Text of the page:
The specimens were embedded in a self-curing resin and were electropolished for 6 - 7 minutes in a CH3COOH and HClO4 solution. The final surface was prepared by etching with a mixture of hydrofluoric acid (48% concentration), nitric acid (70% concentration), and deionized water in proportions of 1 : 4 : 10 by volume to reveal the grain boundary microstructure. Microstructure was examined using the metallurgy microscope (IEM405, Zeiss, Germany).

X-ray diffraction (XRD) analysis

XRD was used to identify the crystal structure and relative portion of the austenite and martensite at various temperatures. An XRD Image Processor (DIP 2030, MAC science, Japan) was used with Cu-Kα radiation at 40 KV and 80 mA for the low temperature measurements (-20, 5 and 20℃). In a pilot study, the XRD results at 0℃ where the three-point bending test was performed could not be differentiated with that of the 5℃ data. Therefore, the XRD test was performed at -20℃. The sampling stage was oscillated from 0 to 60°, 2θ in 0.01 degree steps to minimize the effect of the preferred orientation of wires. For the phase distribution analysis of martensite (002 peak) and austenite (110 peak) wires, FWHH (full width at half height) was compared. Powder XRD (D5005, Bruker, Germany) was used for the higher temperature measurements (37 and 60℃). The temperature was controlled by an electrothermic system and liquid nitrogen.

RESULTS

In the definitions of the transformation temperatures such as Ms, Mf, As, and Af, M means martensite; A, austenite; S, starting temperature; and f, finishing temperature, respectively.

DSC analysis

For NC (M-NiTi type), one single broad and weak peak was observed in the heating and cooling curves, respectively (Fig 1A). However, OPTI (A-NiTI type) and NEO (T-NiTi type) exhibited two endothermic peaks in the heating curves. It indicates that there may be an intermediate phase (R-phase: rhombohedral phase) during transformation. One exothermic peak (around 15 - 18℃) observed on the OPTI and NEO in the cooling curves could be considered as the reverse transformation from austenite phase to martensite phase (Fig 1B and C).
The TTRs for the three specimens were statistically different (p < 0.05, Table 2). Ms in the cooling process of NEO (T-NiTi type, 20.2℃) was higher than OPTI (A-NiTi type, 17.0℃). Various Af were found; 19.7℃ for OPTI (A-NiTi type), 24.6℃ for NEO (T-NiTi type) and 52.4℃ for NC (M-NiTi type), respectively (Table 2).

Three-point bending test

In NC (M-NiTi type), the superelasticity loop appeared at 60℃ (Fig 2A and Table 3). Total recovery (δ = 0) was observed at 20℃ and 37℃ (Table 3), where the superelasticity loop did not appear (Fig 2A). Partial recovery at 0℃ (δ= 0.8 ± 0.02, Table 3) might be an expression of the plastic deformation in the martensite phase.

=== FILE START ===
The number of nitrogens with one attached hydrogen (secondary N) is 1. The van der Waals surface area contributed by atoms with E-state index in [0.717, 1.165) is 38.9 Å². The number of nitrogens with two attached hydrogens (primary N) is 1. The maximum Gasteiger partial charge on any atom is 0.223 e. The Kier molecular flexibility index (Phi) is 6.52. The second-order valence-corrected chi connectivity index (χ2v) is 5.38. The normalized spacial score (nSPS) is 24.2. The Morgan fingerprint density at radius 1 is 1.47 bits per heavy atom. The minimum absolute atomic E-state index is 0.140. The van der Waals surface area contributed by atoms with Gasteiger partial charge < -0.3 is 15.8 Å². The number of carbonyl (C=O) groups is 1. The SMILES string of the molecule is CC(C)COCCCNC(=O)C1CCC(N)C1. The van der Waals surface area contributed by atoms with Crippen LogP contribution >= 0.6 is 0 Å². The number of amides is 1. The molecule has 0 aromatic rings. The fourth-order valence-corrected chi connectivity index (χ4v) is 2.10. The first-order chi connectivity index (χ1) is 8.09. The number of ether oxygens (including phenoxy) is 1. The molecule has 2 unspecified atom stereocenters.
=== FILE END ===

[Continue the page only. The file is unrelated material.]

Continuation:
In OPTI (A-NiTI type), total recovery was observed except at 0℃ (Fig 2B and Table 3). Since Af of OPTI is 19.7℃ (Table 2), the phases at 20, 37 and 60℃ may be austenite. The position of the hysteresis loop at 60℃ (Fig 2B) indicates that the load increased according to the increase in temperature (p < 0.01, Table 3). The residual deflection at 0℃ (δ= 01.6 ± 0.04, Table 3) might imply the existence of deformation in the martensite structure.
NEO (T-NiTi type) exhibited superelasticity behavior only at 37℃ (Fig 2C and Table 3). Since 37℃ falls above the Af of NEO (24.6℃, Table 2), the phase at 37℃ may be austenite and the mechanical behavior is associated with formation of stress-induced martensite upon loading and by reverse transformation upon unloading. A partial recovery at 0℃ and 20℃ (δ= 1.9 ± 0.01, δ= 1.7 ± 0.01, respectively, Table 3) indicates that the residual stress remained within the wire and that the reverse transformation did not occur completely during unloading. A residual deflection at 60℃ was also observed (δ= 1.7 ± 0.03, Table 3).

Microstructure examination

In NC (M-NiTi type), a wavy pattern like striated band was not identified, but a deformation line made by a work-hardening process was observed (Fig 3A). The stabilized work-hardened martensite plate, which might not undergo total retransformation, was observed in NC (M-NiTi type).
In OPTI (A-NiTi type), a wavy pattern like striated band was obvious (Fig 3B). NEO (T-NiTi type) showed evenly dispersed non-metallic inclusions and holes in the NiTi matrix (Fig 3C). Both OPTI (A-NiTi type) and NEO (T-NiTi type) showed mixed structures with a martensite plate in an austenite matrix (Fig 3B and C).

XDR analysis

For NC (M-NiTi type), the peak change could not be clearly analyzed due to the eccentric preferred orientation produced by work-hardening (Fig 4A).
The mixed pattern of a strong peak for austenite (PA, 110) and a weak peak for martensite (PM, 002) was observed in OPTI (A-NiTi type, Fig 4B). The PM (002) did not become obvious when the temperature decreased to -20℃ (Fig 4B).